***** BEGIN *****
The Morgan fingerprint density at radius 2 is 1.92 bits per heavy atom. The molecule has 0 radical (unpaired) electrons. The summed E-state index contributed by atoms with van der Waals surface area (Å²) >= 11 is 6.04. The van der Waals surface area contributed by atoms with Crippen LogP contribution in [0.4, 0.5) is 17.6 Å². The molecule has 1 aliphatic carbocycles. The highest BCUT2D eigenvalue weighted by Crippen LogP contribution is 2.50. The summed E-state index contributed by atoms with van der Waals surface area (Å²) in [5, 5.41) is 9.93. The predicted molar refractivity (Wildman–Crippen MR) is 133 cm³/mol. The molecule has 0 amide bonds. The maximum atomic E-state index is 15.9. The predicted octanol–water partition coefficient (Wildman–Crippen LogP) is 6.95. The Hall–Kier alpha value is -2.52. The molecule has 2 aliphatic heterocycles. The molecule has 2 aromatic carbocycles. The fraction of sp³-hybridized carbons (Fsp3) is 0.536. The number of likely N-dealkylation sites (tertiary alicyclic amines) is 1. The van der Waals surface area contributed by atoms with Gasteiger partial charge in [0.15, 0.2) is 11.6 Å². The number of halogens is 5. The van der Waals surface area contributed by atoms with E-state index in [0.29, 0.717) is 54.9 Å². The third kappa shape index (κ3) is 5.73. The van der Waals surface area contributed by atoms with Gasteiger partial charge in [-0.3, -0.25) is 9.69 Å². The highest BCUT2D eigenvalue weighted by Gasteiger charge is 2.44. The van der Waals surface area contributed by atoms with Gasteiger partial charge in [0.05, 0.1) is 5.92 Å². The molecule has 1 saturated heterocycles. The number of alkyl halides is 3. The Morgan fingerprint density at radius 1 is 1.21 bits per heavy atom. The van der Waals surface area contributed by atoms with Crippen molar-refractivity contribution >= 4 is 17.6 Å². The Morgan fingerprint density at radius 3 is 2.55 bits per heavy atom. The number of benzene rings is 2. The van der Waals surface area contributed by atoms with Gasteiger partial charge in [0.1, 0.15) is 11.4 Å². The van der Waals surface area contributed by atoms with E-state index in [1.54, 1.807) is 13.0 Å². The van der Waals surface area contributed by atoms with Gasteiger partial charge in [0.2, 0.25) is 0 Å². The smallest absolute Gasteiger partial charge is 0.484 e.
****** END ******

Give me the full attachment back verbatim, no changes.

The Morgan fingerprint density at radius 2 is 1.92 bits per heavy atom. The molecule has 0 radical (unpaired) electrons. The summed E-state index contributed by atoms with van der Waals surface area (Å²) >= 11 is 6.04. The van der Waals surface area contributed by atoms with Crippen LogP contribution in [0.4, 0.5) is 17.6 Å². The molecule has 1 aliphatic carbocycles. The highest BCUT2D eigenvalue weighted by Crippen LogP contribution is 2.50. The summed E-state index contributed by atoms with van der Waals surface area (Å²) in [5, 5.41) is 9.93. The predicted molar refractivity (Wildman–Crippen MR) is 133 cm³/mol. The molecule has 0 amide bonds. The maximum atomic E-state index is 15.9. The predicted octanol–water partition coefficient (Wildman–Crippen LogP) is 6.95. The Hall–Kier alpha value is -2.52. The molecule has 2 aliphatic heterocycles. The molecule has 2 aromatic carbocycles. The fraction of sp³-hybridized carbons (Fsp3) is 0.536. The number of likely N-dealkylation sites (tertiary alicyclic amines) is 1. The van der Waals surface area contributed by atoms with Gasteiger partial charge in [0.15, 0.2) is 11.6 Å². The number of halogens is 5. The van der Waals surface area contributed by atoms with E-state index in [0.29, 0.717) is 54.9 Å². The third kappa shape index (κ3) is 5.73. The van der Waals surface area contributed by atoms with Gasteiger partial charge in [-0.3, -0.25) is 9.69 Å². The highest BCUT2D eigenvalue weighted by Gasteiger charge is 2.44. The van der Waals surface area contributed by atoms with Gasteiger partial charge in [0.05, 0.1) is 5.92 Å². The molecule has 1 saturated heterocycles. The number of alkyl halides is 3. The Morgan fingerprint density at radius 1 is 1.21 bits per heavy atom. The van der Waals surface area contributed by atoms with Crippen molar-refractivity contribution >= 4 is 17.6 Å². The Morgan fingerprint density at radius 3 is 2.55 bits per heavy atom. The number of benzene rings is 2. The van der Waals surface area contributed by atoms with Gasteiger partial charge in [0.1, 0.15) is 11.4 Å². The van der Waals surface area contributed by atoms with E-state index in [1.54, 1.807) is 13.0 Å². The van der Waals surface area contributed by atoms with Gasteiger partial charge in [0.2, 0.25) is 0 Å². The smallest absolute Gasteiger partial charge is 0.484 e.